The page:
ATLANTA - The Latino electorate in Georgia is now nearly 184,000 with the fifth-largest number of Latinos registered to vote residing in Hall County.
That's according to a new study released by the Georgia Association of Latino Elected Officials (GALEO).
According to the findings, "Georgia Latino voters are now 183,966 and growing."
The number of Latinos registered to vote in Hall County is 7,095 - fifth in the state behind Gwinnett, Cobb, Fulton and DeKalb. The number of registered Latino voters in Hall County who went to the polls in last November's General Election was 2,614, or 36.8 percent, well-below the national Latino voter participation rate of 48%. Latinos are 8.34% of the electorate in Hall County. (Clink on the link below for a look at the full GALEO report. It includes data for all 159 counties in Georgia, all Congressional Districts, and all state House and Senate Legislative Districts. )
GALEO officials say the data analysis contained in the report - "The Continued Growth of the Latino Electorate in Georgia: Latino electorate reaches 183,966 voters and Metro Atlanta Counties lead," - indicates an electorate that will continue to evolve "in importance in Georgia's political arena."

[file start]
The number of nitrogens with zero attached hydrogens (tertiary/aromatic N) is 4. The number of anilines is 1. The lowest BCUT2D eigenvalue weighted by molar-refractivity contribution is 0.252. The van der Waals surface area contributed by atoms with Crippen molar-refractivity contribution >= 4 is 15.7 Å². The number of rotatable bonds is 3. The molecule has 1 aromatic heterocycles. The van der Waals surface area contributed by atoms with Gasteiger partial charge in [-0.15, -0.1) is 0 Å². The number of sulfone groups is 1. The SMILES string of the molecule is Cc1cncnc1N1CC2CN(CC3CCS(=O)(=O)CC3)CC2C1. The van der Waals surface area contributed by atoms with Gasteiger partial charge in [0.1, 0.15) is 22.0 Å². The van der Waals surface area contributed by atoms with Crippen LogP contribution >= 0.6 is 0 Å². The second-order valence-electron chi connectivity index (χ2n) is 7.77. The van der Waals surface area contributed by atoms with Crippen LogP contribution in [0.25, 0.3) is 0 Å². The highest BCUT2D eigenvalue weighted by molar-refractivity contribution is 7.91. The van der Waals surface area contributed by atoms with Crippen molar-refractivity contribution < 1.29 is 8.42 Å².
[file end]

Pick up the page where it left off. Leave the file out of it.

Based upon the statewide voter data file and the analysis in this report as of January 2013, Latino voters have now reached 183,966, representing 3% of the electorate in Georgia. The Latino electorate grew by over 37,975 new Latino voters since the 2008 report, representing a growth rate of 26%.
But the Latino voter participation rate in Georgia dropped from 53.8% in 2008 to 47.1%, a rate drop of 6.7%. Despite this drop however, in raw numbers, the Georgia election in 2008 produced 78,525 Latino votes, while the total number of Latino voters in 2012 was 86,666, which was an increase of 9.4%. GALEO says the drop in Latino voter turn out shows a "troubling trend" and additional analysis is warranted to analyze the state voter ID and citizenship check efforts as potential causes for the drop in Latino voter participation.
Jerry Gonzalez, Executive Director of GALEO concluded, "the numbers and the analysis presented in this report indicate a significant Latino electorate that is engaging quickly. The Latino electorate cares about the issue of immigration reform and has demonstrated a capacity to turn out to vote. As the 2014 election unfolds, candidates and elected officials should take the Latino electorate seriously because Latino voters in Georgia are engaged and participate in elections."